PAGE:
The price of higher education has continued to rise even as the importance of furthering one’s education has skyrocketed. As a result, more students and graduates are incurring student loans. For these individuals, government student loan consolidation offers one option which may reduce their burden in some circumstances.
Government Student Loan Consolidation: Who’s Eligible
All students with federal student loans are eligible for government student loan consolidation. However, some requirements must be met in advance. First, the student must have more than one federal student loan. If he or she only have one now, then consolidation is unnecessary. Second, students must be in good standing with their loans. That means the student must either still be in his or her six-month post-graduate grace period or have made three full monthly payments on time for each of the loans being consolidated.
Both subsidized and unsubsidized student loans can be consolidated. According to the Federal Consolidation Loan Information section of the Carnegie Mellon web site, however, those loans will be consolidated in two separate loans so that lenders can monitor them separately as they are required to do by law. Despite that, the payments for those loans will be combined so the student still only pays one payment per month.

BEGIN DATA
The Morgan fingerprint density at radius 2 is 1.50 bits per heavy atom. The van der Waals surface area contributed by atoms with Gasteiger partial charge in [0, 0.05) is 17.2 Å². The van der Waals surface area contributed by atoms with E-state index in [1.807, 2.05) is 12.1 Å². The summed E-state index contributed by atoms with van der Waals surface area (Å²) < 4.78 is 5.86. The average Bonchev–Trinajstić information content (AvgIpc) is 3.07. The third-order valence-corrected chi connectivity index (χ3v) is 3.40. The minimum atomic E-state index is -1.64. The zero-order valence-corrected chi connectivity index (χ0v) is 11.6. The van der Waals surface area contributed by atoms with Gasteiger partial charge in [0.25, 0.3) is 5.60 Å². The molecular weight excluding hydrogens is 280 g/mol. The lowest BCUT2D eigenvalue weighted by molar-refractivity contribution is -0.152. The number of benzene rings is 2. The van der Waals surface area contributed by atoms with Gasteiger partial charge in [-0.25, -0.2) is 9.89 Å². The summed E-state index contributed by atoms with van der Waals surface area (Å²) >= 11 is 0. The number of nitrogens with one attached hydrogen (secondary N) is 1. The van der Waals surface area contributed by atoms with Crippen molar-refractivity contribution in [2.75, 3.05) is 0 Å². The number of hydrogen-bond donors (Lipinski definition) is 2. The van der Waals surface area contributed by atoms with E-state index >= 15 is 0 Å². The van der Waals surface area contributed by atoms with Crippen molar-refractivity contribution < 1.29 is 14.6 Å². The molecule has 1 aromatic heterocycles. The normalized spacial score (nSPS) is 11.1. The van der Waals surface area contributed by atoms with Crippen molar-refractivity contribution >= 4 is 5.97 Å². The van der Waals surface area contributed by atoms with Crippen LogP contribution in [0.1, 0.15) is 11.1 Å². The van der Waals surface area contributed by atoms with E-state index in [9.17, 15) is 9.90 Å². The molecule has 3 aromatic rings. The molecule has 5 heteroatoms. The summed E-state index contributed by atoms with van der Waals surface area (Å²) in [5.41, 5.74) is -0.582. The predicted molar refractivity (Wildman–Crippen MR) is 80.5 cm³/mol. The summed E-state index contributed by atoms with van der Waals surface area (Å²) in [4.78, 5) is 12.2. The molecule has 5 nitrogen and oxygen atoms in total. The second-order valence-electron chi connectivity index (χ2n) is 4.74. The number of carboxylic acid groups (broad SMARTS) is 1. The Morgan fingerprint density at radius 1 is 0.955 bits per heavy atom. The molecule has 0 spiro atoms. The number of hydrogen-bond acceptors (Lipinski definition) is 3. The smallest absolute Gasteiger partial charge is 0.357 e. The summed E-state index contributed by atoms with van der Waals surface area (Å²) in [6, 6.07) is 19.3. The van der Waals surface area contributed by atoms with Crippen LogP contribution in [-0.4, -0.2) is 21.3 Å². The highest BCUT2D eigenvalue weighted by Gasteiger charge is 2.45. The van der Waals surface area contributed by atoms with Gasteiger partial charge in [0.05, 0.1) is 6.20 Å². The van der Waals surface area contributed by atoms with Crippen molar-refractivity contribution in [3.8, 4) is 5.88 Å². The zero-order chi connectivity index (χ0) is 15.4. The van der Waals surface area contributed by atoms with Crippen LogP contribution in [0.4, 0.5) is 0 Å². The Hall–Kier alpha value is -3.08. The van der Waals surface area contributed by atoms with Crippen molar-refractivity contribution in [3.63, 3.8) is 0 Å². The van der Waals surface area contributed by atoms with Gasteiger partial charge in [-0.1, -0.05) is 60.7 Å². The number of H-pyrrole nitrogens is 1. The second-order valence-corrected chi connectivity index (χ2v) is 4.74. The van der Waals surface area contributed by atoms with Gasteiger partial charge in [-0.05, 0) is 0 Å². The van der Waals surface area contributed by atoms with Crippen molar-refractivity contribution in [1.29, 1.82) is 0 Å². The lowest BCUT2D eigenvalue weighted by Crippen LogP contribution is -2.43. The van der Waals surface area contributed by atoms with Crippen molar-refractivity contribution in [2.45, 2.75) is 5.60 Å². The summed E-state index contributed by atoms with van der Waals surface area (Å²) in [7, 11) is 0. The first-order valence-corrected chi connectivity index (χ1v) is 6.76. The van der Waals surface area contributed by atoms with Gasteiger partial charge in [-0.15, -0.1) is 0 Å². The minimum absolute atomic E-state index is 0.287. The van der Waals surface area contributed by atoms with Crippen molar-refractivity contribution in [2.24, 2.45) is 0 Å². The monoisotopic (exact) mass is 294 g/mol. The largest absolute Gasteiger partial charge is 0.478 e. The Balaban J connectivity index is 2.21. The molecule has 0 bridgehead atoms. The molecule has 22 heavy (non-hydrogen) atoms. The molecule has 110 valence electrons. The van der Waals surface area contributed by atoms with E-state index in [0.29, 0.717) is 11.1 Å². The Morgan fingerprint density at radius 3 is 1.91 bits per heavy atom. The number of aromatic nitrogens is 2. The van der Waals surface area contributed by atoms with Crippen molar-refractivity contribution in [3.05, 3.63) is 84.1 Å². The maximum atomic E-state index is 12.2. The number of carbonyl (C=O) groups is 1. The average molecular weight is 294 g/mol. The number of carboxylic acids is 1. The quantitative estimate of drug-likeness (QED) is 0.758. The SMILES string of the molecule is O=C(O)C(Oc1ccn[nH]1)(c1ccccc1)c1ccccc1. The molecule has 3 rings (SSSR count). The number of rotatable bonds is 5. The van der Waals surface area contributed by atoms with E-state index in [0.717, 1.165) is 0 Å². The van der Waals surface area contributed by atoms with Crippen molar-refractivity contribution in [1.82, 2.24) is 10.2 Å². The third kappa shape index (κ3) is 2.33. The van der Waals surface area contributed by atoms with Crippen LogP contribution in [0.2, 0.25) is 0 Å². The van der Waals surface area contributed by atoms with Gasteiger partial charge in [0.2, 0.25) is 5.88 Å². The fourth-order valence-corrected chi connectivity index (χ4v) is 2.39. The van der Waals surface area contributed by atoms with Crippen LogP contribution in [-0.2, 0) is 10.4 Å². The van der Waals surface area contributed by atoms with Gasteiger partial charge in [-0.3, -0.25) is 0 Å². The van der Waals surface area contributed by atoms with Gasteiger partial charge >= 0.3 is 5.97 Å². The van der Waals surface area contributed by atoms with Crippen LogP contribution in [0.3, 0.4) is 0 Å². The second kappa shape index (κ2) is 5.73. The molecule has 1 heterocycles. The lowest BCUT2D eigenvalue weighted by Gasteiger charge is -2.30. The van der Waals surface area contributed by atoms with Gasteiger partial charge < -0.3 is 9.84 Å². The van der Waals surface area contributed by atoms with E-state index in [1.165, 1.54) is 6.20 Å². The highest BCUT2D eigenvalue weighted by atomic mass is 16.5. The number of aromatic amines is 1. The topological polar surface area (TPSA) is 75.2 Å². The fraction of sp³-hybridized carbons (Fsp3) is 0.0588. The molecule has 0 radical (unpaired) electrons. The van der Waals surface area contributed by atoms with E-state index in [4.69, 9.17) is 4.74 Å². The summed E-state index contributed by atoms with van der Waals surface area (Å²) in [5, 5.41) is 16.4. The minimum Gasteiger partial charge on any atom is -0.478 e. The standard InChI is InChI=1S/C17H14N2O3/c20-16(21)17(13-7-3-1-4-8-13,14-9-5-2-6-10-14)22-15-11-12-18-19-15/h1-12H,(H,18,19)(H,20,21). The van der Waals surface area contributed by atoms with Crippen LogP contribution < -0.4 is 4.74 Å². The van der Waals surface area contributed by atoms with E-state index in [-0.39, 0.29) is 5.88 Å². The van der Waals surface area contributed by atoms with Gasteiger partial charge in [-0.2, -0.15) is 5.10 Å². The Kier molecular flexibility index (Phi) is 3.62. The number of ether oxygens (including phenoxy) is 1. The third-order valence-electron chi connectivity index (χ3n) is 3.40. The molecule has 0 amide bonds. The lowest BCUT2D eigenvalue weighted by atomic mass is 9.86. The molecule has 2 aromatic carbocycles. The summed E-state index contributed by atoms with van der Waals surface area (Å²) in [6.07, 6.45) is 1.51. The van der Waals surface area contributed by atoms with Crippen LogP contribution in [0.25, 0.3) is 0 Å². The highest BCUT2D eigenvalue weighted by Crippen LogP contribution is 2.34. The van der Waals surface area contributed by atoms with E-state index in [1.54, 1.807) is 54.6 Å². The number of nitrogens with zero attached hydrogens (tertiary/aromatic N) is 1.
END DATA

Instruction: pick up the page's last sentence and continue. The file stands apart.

Government Student Loan Consolidation: Repayment
Loans consolidated through government student loan consolidation must still be repaid. One of the advantages of consolidation, however, is that the repayment period is often extended so students have longer to pay off their loans. That means students will need to make lower monthly payments. Maximum repayment periods for consolidated loans vary from 10 to 30 years depending on how much is owed. The cost of the monthly payments depends on the repayment period, total loan amount, and interest rate.
Students should keep in mind that while a longer repayment period and lower monthly payments can be useful now they will end up paying more in the long run because of the additional accumulated interest.